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Publication numberUS5201439 A
Publication typeGrant
Application numberUS 07/891,184
Publication dateApr 13, 1993
Filing dateJun 1, 1992
Priority dateJun 1, 1992
Fee statusPaid
Publication number07891184, 891184, US 5201439 A, US 5201439A, US-A-5201439, US5201439 A, US5201439A
InventorsScott Davies
Original AssigneeScott Davies
Export CitationBiBTeX, EndNote, RefMan
External Links: USPTO, USPTO Assignment, Espacenet
Apparatus for holding and transporting paint
US 5201439 A
Abstract
Apparatus for holding and transporting paint includes a front, a bottom, side walls and a back wall. A top element is connected to the side walls and the back wall and is in registry with a portion of the bottom and spaced therefrom to define a receptacle for paint when the apparatus is positioned with the front disposed upwardly relative to the rear wall.
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Claims(12)
I claim:
1. Apparatus for holding and transporting paint, said apparatus including a front, a bottom, side walls, and a back wall, said front, said side walls, and said back wall being interconnected and projecting from said bottom, a top element connected to said side walls and said back wall and in registry with a first portion of said bottom and spaced therefrom, said top element having an inner surface engageable by a paint roller having a predetermined diameter and radius of curvature to remove excess paint from said paint roller, and said side walls, top element and said bottom first portion defining a receptacle for paint in said apparatus when said apparatus is positioned with said apparatus front disposed upwardly relative to said rear wall, said back wall being smoothly curved between said bottom and said top element and having a radius of curvature exceeding the radius of curvature of a paint roller, and said bottom and top element being spaced apart a distance exceeding the diameter of a paint roller.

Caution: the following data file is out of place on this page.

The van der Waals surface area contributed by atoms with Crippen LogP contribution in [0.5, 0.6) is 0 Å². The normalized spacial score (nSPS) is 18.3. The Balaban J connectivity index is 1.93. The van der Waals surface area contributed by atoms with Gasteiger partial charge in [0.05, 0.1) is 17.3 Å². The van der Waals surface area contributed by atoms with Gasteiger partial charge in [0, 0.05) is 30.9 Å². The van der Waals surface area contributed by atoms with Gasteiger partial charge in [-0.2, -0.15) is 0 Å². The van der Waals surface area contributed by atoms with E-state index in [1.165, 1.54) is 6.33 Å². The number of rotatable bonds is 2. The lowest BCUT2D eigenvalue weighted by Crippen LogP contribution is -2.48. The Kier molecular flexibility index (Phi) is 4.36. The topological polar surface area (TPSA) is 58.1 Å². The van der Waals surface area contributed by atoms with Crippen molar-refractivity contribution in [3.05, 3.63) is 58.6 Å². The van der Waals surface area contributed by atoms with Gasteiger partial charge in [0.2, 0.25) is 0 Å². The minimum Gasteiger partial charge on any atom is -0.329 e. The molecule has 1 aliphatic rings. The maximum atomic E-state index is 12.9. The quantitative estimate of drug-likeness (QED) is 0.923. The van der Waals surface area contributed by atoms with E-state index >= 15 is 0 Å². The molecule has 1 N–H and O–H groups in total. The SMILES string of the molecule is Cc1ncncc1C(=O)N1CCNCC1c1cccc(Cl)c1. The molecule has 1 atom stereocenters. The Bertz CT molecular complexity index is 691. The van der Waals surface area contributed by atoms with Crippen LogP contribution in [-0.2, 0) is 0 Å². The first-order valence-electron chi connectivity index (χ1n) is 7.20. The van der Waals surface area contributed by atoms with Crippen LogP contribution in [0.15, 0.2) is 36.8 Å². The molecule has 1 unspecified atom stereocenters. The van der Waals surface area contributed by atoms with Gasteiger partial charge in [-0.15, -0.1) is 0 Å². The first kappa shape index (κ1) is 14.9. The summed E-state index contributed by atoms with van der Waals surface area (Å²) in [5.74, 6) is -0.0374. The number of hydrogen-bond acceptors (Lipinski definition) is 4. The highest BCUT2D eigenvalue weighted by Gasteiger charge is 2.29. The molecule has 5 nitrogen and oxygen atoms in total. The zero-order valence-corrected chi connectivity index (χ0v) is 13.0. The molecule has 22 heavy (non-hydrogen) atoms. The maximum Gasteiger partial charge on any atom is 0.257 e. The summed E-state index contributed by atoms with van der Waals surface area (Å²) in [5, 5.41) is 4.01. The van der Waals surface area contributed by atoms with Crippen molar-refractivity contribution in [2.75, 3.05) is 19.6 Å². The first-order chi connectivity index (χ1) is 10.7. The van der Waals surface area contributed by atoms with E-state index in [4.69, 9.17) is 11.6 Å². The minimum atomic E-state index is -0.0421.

2. The apparatus according to claim 1 wherein said top element defines a plurality of projections engageable by a paint roller.
3. The apparatus according to claim 1 wherein support means is located at the front of said apparatus for supporting said apparatus with said rear wall generally disposed under said front.
4. The apparatus according to claim 3 wherein said apparatus front is defined by a front wall connected to said side walls and spaced from said rear wall, said support means including a support element connected to said front wall.
5. The apparatus according to claim 4 wherein said support element extends from said front wall and is spaced from said bottom wall.
6. The apparatus according to claim 1 wherein said top element defines a recess for accommodating the shaft of a paint roller.
7. The apparatus according to claim 6 additionally comprising lock means for releasably retaining the shaft of a paint roller in said recess.
8. The apparatus according to claim 1 wherein said bottom includes a second portion offset from said first portion, said second portion having an upper surface inclined toward said first portion whereby paint will flow under the influence of gravity from said second portion toward said first portion.
9. The apparatus according to claim 8 wherein said second portion defines a plurality of projections on said upper surface.
10. The apparatus according to claim 1 wherein said apparatus is of unitary construction.
11. The apparatus according to claim 1 wherein said top element diverges away for said bottom as said top element progresses toward the front of said apparatus.
12. The apparatus according to claim 2 wherein said projections are spaced ribs projecting in the direction of said bottom.
Description
BEST MODE FOR CARRYING OUT THE INVENTION

Referring now to the drawings, apparatus constructed in accordance with the teachings of the present invention is indicated generally by reference numeral 10. The apparatus 10 includes a front in the form of a front wall 12, a bottom in the form of a bottom wall 14, side walls 16, 18, and a back wall 20. The front wall, side walls, and back wall are interconnected, as shown, and project upwardly from the bottom wall 14 when the apparatus is in conventional position illustrated in FIGS. 1 and 2.

A top element in the form of a top wall 26 is connected to the side walls and the back wall and in registry with a first portion 28 of the bottom wall and spaced therefrom.

The top element or wall 26 has an inner surface 30 engageable by a paint roller (shown in phantom in FIG. 2 and identified by reference numeral 32). A plurality of projections in the form of elongated ribs 34 project toward the bottom first portion 28. Likewise, projections in the form of ribs 36 project upwardly from the bottom second portion 38. Projections 34, 36 and the walls from which they project are employed to work the paint roller when the roller is in engagement therewith to squeeze excess paint from the roller and provide for relatively uniform distribution of paint about the periphery of the roller. Also, of course, the projections provide improved traction for the roller. The second portion 38 is offset from the bottom first portion 28 and has an upper surface inclined toward the first portion whereby paint will flow under the influence of gravity from the second portion toward the first portion when the apparatus is located upon a support surface (not shown) in the position illustrated in FIGS. 1 and 2. The term "paint" as employed herein encompasses any fluid or semi-fluid material which may be applied by a paint roller, e.g., stains.